UNLV Beats Top-Ranked North Carolina at Its Own Game

Erik SchultzCorrespondent INovember 27, 2011

LAS VEGAS, NV - NOVEMBER 26:  Players and coaches on the UNLV Rebels bench react late in the team's 90-80 win over the North Carolina Tar Heels in the championship game of the Continental Tire Las Vegas Invitational at the Orleans Arena November 26, 2011 in Las Vegas, Nevada.  (Photo by Ethan Miller/Getty Images)
Ethan Miller/Getty Images

It was hard to see this one coming.  If we had known just how good UNLV could be, this might not have been such a surprise.

On Saturday night in Las Vegas, UNLV knocked off No. 1 North Carolina 90-80.  The Runnin’ Rebels were particularly impressive in the second half, outscoring the Tar Heels 52-38.

At halftime, it seemed like one of those games where the nation’s top team would gradually exert their will on UNLV in the second half and eventually lock up a win out west.  With a few quick transition baskets off Rebels’ missed shots and with some second chance baskets off missed shots—things the Tar Heels do best—it would be enough for them to win on a night where they weren’t playing their best. 

Those things didn’t happen.  In fact, not only was UNC unable to do those things, but they were ultimately buried by UNLV doing it to them.

UNLV played harder and faster than North Carolina throughout the second half.  The Rebels turned Tar Heel missed shots into lightning-quick bursts down to the other end, going all the way to the rim with the ball.  From there, Oscar Bellfield would exploit the recovering defense by either finding someone under the basket or open beyond the arc. 

UNLV hit 13 three-pointers in the game, including four each by Bellfield and Chase Stanback, who led the Rebels with 28 points.  Even when those threes weren’t falling, UNLV was often pulling down the rebound and giving themselves a second opportunity.  They had the same number of offensive boards (13) as threes made, and had four more than UNC, a team who normally dominates that statistic.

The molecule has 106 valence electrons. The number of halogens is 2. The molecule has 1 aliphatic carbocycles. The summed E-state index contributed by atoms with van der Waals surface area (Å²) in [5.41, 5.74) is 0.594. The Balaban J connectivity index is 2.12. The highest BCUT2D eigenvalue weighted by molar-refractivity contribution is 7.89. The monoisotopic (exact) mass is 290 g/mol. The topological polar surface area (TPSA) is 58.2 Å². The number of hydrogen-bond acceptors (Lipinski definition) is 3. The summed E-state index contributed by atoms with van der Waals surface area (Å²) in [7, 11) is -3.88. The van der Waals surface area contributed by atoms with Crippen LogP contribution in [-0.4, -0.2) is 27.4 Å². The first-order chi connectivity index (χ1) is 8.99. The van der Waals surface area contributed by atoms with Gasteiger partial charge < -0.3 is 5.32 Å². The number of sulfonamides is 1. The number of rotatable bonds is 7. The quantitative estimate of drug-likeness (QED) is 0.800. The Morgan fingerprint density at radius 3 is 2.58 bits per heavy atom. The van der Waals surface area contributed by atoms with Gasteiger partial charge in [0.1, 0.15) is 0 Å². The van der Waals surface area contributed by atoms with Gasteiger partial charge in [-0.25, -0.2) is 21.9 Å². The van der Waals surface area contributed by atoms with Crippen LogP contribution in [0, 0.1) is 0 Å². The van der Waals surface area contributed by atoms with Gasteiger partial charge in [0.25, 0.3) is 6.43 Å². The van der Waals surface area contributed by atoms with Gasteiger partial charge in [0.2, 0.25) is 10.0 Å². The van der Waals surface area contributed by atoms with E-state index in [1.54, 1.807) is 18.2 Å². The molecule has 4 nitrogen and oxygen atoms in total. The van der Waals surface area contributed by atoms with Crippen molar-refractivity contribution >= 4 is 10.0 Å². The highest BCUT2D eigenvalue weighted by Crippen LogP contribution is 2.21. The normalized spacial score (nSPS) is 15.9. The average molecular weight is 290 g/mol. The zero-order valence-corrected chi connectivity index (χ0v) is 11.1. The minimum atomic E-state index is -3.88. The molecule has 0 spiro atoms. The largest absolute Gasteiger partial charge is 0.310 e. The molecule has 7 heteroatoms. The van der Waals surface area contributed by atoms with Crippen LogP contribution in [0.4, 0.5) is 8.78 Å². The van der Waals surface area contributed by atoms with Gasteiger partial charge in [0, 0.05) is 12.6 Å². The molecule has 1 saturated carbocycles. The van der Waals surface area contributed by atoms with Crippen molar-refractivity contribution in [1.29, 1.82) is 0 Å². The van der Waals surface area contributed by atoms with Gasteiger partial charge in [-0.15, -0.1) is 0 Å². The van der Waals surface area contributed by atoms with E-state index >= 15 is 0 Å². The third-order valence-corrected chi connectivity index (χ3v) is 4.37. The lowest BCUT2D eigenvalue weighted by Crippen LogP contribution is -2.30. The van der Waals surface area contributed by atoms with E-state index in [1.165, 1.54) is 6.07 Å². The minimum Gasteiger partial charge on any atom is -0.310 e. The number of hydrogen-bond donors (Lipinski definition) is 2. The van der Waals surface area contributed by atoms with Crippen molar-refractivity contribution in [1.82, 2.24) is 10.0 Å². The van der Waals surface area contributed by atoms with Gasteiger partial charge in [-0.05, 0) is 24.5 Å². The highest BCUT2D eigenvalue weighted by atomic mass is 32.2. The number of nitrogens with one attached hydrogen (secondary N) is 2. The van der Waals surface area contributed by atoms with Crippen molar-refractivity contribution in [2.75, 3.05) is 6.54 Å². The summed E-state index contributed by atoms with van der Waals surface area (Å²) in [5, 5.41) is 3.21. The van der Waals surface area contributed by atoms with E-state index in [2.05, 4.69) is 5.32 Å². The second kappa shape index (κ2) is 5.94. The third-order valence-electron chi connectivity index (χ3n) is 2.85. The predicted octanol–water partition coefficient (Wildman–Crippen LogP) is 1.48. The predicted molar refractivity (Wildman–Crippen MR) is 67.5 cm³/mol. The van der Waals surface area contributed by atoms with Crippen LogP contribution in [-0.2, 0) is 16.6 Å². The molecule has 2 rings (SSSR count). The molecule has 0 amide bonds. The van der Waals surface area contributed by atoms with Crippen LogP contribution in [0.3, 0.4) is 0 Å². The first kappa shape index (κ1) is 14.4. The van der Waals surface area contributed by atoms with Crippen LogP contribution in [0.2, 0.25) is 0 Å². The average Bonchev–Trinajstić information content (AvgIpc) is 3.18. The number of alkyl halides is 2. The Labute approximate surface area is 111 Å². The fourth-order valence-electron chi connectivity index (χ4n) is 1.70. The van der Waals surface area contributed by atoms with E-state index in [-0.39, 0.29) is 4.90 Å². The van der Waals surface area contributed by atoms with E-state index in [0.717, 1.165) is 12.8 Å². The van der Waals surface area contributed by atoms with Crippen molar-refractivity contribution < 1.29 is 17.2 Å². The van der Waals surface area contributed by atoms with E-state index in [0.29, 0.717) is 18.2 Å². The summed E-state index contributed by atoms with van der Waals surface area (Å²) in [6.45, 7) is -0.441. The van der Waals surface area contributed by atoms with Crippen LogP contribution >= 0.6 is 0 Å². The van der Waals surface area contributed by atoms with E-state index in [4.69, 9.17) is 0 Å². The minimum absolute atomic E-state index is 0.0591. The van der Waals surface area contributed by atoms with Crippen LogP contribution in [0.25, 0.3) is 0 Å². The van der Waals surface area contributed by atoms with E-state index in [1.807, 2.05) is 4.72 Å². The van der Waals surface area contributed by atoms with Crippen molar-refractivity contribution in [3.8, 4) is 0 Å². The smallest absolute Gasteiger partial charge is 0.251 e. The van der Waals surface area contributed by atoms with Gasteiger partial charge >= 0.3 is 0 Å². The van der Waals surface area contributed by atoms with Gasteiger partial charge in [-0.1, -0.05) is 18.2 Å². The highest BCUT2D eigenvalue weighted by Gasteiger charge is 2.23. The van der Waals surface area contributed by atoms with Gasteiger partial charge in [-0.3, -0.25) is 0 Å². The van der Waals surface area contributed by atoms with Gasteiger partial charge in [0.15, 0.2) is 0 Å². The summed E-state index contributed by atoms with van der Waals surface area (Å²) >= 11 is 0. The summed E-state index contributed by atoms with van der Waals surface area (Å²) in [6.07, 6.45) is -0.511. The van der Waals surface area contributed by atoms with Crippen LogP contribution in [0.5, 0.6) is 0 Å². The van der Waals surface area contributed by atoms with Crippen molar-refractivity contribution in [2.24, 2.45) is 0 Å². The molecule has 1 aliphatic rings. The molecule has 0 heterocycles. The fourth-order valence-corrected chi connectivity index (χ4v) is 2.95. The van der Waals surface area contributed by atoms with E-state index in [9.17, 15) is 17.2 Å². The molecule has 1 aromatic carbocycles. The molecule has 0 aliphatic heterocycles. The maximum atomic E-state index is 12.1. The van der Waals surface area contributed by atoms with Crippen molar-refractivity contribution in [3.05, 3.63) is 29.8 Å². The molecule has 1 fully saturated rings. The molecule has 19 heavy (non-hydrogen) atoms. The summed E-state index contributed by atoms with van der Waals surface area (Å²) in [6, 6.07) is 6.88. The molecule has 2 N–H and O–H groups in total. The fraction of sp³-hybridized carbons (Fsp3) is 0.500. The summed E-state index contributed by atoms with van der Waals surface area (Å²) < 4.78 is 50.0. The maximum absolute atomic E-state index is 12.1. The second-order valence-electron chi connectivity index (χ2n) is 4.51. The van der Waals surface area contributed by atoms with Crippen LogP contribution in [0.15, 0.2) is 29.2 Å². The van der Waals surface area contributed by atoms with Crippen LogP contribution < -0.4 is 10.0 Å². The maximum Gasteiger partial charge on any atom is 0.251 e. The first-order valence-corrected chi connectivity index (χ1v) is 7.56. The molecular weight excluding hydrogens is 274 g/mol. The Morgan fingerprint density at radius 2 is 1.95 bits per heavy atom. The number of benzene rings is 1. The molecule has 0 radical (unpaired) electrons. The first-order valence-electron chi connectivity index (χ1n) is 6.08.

The ability of UNLV to minimize the impact of UNC’s big men—Tyler Zeller and John Henson—was a big factor in pulling out the win.  The pace of the game certainly played a part in that, but the ability of the Rebels to keep them off the offensive glass was particularly impressive.  Zeller and Henson combined for just two offensive rebounds in 56 minutes between them on the court. 

No other team this season may duplicate that against the Tar Heels.

The play of Zeller and Henson in this game, along with most of the team, would have to be considered subpar, but that should be more to UNLV’s credit than UNC’s demise.  The speed and athleticism of UNLV is right up there with anyone the Tar Heels will see in the ACC this season, or anyone they’ll see overall, outside of Kentucky. 

Combine that with the execution ability of the Rebels’ veterans like Bellfield and Stanback to move the ball quickly and find the open man even quicker, and we could be looking at a team, now 7-0, who will be a fixture in the top 20 for much of this season.

With games coming up this week against No. 11 Wisconsin in the ACC-Big Ten Challenge, and a much-anticipated game at No. 2 Kentucky next weekend, it’s convenient to say this was just a “trap-game” loss for North Carolina.

However, the more accurate assessment of this loss would be the result of running into a legitimate top-20 team with a significant home-crowd advantage who playing in their backyard in Vegas.